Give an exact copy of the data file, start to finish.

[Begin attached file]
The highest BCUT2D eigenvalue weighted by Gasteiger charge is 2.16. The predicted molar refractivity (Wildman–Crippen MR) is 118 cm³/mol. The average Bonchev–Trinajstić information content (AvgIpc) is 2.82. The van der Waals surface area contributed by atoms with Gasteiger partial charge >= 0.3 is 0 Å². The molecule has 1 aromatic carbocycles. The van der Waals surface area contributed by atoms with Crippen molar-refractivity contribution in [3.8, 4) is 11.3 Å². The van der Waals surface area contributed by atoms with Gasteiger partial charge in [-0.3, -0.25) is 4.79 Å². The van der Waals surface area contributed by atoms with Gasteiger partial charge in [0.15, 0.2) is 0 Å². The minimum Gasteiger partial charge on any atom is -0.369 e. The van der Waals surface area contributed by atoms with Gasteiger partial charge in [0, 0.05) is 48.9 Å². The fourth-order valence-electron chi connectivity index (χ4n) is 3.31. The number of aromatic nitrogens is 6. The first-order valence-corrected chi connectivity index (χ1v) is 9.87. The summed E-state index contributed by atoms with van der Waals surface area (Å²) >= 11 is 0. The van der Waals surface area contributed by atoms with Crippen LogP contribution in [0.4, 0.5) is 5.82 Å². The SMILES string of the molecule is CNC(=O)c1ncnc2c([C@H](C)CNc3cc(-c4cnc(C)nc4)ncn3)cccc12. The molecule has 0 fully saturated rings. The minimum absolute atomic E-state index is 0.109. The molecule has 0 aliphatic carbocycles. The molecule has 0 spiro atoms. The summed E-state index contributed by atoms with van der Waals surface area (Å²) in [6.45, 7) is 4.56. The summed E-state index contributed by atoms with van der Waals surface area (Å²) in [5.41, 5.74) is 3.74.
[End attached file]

The highest BCUT2D eigenvalue weighted by Gasteiger charge is 2.16. The predicted molar refractivity (Wildman–Crippen MR) is 118 cm³/mol. The average Bonchev–Trinajstić information content (AvgIpc) is 2.82. The van der Waals surface area contributed by atoms with Gasteiger partial charge >= 0.3 is 0 Å². The molecule has 1 aromatic carbocycles. The van der Waals surface area contributed by atoms with Crippen molar-refractivity contribution in [3.8, 4) is 11.3 Å². The van der Waals surface area contributed by atoms with Gasteiger partial charge in [-0.3, -0.25) is 4.79 Å². The van der Waals surface area contributed by atoms with Gasteiger partial charge in [0.15, 0.2) is 0 Å². The minimum Gasteiger partial charge on any atom is -0.369 e. The van der Waals surface area contributed by atoms with Gasteiger partial charge in [0, 0.05) is 48.9 Å². The fourth-order valence-electron chi connectivity index (χ4n) is 3.31. The number of aromatic nitrogens is 6. The first-order valence-corrected chi connectivity index (χ1v) is 9.87. The summed E-state index contributed by atoms with van der Waals surface area (Å²) >= 11 is 0. The van der Waals surface area contributed by atoms with Crippen LogP contribution in [0.4, 0.5) is 5.82 Å². The SMILES string of the molecule is CNC(=O)c1ncnc2c([C@H](C)CNc3cc(-c4cnc(C)nc4)ncn3)cccc12. The molecule has 0 fully saturated rings. The minimum absolute atomic E-state index is 0.109. The molecule has 0 aliphatic carbocycles. The molecule has 0 spiro atoms. The summed E-state index contributed by atoms with van der Waals surface area (Å²) in [6.45, 7) is 4.56. The summed E-state index contributed by atoms with van der Waals surface area (Å²) in [5.41, 5.74) is 3.74.